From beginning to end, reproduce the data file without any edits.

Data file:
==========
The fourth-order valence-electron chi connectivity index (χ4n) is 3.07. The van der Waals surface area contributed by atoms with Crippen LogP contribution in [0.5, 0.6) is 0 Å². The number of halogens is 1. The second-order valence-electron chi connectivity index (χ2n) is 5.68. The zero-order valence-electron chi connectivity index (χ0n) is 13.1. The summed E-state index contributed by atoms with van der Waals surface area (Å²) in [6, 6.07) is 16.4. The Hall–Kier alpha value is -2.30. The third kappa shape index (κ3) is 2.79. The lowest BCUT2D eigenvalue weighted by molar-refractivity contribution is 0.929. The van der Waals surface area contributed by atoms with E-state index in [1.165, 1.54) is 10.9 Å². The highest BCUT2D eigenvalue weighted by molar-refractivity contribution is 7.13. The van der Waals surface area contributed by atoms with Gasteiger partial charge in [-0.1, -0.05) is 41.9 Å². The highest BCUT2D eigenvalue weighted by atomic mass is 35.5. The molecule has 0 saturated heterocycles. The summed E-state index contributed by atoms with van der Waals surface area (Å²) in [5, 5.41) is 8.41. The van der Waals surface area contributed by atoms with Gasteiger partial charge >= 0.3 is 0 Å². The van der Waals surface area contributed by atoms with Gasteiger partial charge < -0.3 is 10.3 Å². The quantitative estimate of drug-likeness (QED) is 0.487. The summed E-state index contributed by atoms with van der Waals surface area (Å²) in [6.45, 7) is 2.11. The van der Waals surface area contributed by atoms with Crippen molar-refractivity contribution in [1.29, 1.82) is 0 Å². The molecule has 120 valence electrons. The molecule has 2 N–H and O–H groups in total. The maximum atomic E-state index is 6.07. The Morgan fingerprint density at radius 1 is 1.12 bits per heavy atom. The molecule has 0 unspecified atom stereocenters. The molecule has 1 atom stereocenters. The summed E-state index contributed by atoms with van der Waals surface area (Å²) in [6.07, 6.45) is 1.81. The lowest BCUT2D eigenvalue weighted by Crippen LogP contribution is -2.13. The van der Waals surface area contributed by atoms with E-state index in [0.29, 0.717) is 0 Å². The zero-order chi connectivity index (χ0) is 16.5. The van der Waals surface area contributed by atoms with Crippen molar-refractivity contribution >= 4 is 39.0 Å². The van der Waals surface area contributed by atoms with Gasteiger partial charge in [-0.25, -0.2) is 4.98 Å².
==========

The fourth-order valence-electron chi connectivity index (χ4n) is 3.07. The van der Waals surface area contributed by atoms with Crippen LogP contribution in [0.5, 0.6) is 0 Å². The number of halogens is 1. The second-order valence-electron chi connectivity index (χ2n) is 5.68. The zero-order valence-electron chi connectivity index (χ0n) is 13.1. The summed E-state index contributed by atoms with van der Waals surface area (Å²) in [6, 6.07) is 16.4. The Hall–Kier alpha value is -2.30. The third kappa shape index (κ3) is 2.79. The lowest BCUT2D eigenvalue weighted by molar-refractivity contribution is 0.929. The van der Waals surface area contributed by atoms with E-state index in [1.165, 1.54) is 10.9 Å². The highest BCUT2D eigenvalue weighted by molar-refractivity contribution is 7.13. The van der Waals surface area contributed by atoms with Gasteiger partial charge in [-0.1, -0.05) is 41.9 Å². The highest BCUT2D eigenvalue weighted by atomic mass is 35.5. The molecule has 0 saturated heterocycles. The summed E-state index contributed by atoms with van der Waals surface area (Å²) in [5, 5.41) is 8.41. The van der Waals surface area contributed by atoms with Gasteiger partial charge >= 0.3 is 0 Å². The van der Waals surface area contributed by atoms with Gasteiger partial charge < -0.3 is 10.3 Å². The quantitative estimate of drug-likeness (QED) is 0.487. The summed E-state index contributed by atoms with van der Waals surface area (Å²) in [6.45, 7) is 2.11. The van der Waals surface area contributed by atoms with Crippen molar-refractivity contribution in [1.29, 1.82) is 0 Å². The molecule has 120 valence electrons. The molecule has 2 N–H and O–H groups in total. The maximum atomic E-state index is 6.07. The Morgan fingerprint density at radius 1 is 1.12 bits per heavy atom. The molecule has 0 unspecified atom stereocenters. The molecule has 1 atom stereocenters. The summed E-state index contributed by atoms with van der Waals surface area (Å²) in [6.07, 6.45) is 1.81. The lowest BCUT2D eigenvalue weighted by Crippen LogP contribution is -2.13. The van der Waals surface area contributed by atoms with E-state index in [0.29, 0.717) is 0 Å². The zero-order chi connectivity index (χ0) is 16.5. The van der Waals surface area contributed by atoms with Crippen molar-refractivity contribution >= 4 is 39.0 Å². The van der Waals surface area contributed by atoms with Gasteiger partial charge in [-0.25, -0.2) is 4.98 Å².